The mode of myofibril remodelling in human skeletal muscle affected by DOMS induced by eccentric contractions

The mode of myofibril remodelling in human skeletal muscle affected by DOMS induced by eccentric... Ji-Guo Yu Dieter O. Fürst Lars-Eric Thornell +46-90-7865142 +46-90-7865480 lars-eric.thornell@anatomy.umu.se Department of Integrative Medical Biology, Section for Anatomy, Umeå University, 901 87, Umeå, Sweden Department of Musculoskeletal Research, Gävle University, 907 13, Gävle, Sweden Department of Cell Biology, Institute for Biochemistry and Biology, University of Potsdam, Potsdam, Germany Myofibrillar Z-disc streaming and loss of the desmin cytoskeleton are considered the morphological hallmarks of eccentric contraction-induced injury. The latter is contradicted by recent studies where a focal increase of desmin was observed in biopsies taken from human muscles with DOMS. In order to determine the effects of eccentric contraction-induced alterations of the myofibrillar Z-disc, we examined the distribution of α-actinin, the Z-disc portion of titin and the nebulin NB2 region in relation to actin and desmin in DOMS biopsies. In biopsies taken 2–3 days and 7–8 days after exercise, we observed a significantly higher number of fibres showing focal areas lacking staining for α-actinin, titin and nebulin than in biopsies taken from control or 1 h after exercise. None of these proteins were part of Z-disc streamings but instead they were found in distinct patterns in areas characterised by altered staining for desmin and actin. These were preferentially seen in regions with increased numbers of sarcomeres in parallel myofibrils. We propose that these staining patterns represent different stages of sarcomere formation. These findings therefore support our previous suggestion that muscle fibres subjected to eccentric contractions adapt to unaccustomed activity by the addition of new sarcomeres. http://www.deepdyve.com/assets/images/DeepDyve-Logo-lg.png Histochemistry and Cell Biology Springer Journals

The mode of myofibril remodelling in human skeletal muscle affected by DOMS induced by eccentric contractions

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Publisher
Springer Journals
Copyright
Copyright © 2003 by Springer-Verlag
Subject
Legacy
ISSN
0948-6143
eISSN
1432-119X
DOI
10.1007/s00418-003-0522-7
pmid
12712356
Publisher site
See Article on Publisher Site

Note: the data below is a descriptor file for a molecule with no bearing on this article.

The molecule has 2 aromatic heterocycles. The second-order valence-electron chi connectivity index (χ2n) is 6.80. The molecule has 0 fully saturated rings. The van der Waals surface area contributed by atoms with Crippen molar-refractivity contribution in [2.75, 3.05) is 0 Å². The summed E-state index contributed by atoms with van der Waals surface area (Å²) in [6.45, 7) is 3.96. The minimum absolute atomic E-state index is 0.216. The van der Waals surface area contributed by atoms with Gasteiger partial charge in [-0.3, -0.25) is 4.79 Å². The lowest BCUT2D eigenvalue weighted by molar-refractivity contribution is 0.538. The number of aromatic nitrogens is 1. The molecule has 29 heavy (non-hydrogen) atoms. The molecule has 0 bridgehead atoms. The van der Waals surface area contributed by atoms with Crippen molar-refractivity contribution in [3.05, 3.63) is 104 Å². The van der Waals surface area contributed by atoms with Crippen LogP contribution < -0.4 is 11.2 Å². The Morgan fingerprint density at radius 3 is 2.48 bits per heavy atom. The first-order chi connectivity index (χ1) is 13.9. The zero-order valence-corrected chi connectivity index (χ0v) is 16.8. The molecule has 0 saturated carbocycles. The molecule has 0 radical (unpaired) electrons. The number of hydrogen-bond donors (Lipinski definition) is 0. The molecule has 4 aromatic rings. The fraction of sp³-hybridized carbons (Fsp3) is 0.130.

Abstract

Ji-Guo Yu Dieter O. Fürst Lars-Eric Thornell +46-90-7865142 +46-90-7865480 lars-eric.thornell@anatomy.umu.se Department of Integrative Medical Biology, Section for Anatomy, Umeå University, 901 87, Umeå, Sweden Department of Musculoskeletal Research, Gävle University, 907 13, Gävle, Sweden Department of Cell Biology, Institute for Biochemistry and Biology, University of Potsdam, Potsdam, Germany Myofibrillar Z-disc streaming and loss of the desmin cytoskeleton are considered the morphological hallmarks of eccentric contraction-induced injury. The latter is contradicted by recent studies where a focal increase of desmin was observed in biopsies taken from human muscles with DOMS. In order to determine the effects of eccentric contraction-induced alterations of the myofibrillar Z-disc, we examined the distribution of α-actinin, the Z-disc portion of titin and the nebulin NB2 region in relation to actin and desmin in DOMS biopsies. In biopsies taken 2–3 days and 7–8 days after exercise, we observed a significantly higher number of fibres showing focal areas lacking staining for α-actinin, titin and nebulin than in biopsies taken from control or 1 h after exercise. None of these proteins were part of Z-disc streamings but instead they were found in distinct patterns in areas characterised by altered staining for desmin and actin. These were preferentially seen in regions with increased numbers of sarcomeres in parallel myofibrils. We propose that these staining patterns represent different stages of sarcomere formation. These findings therefore support our previous suggestion that muscle fibres subjected to eccentric contractions adapt to unaccustomed activity by the addition of new sarcomeres.

Journal

Histochemistry and Cell BiologySpringer Journals

Published: May 1, 2003

References

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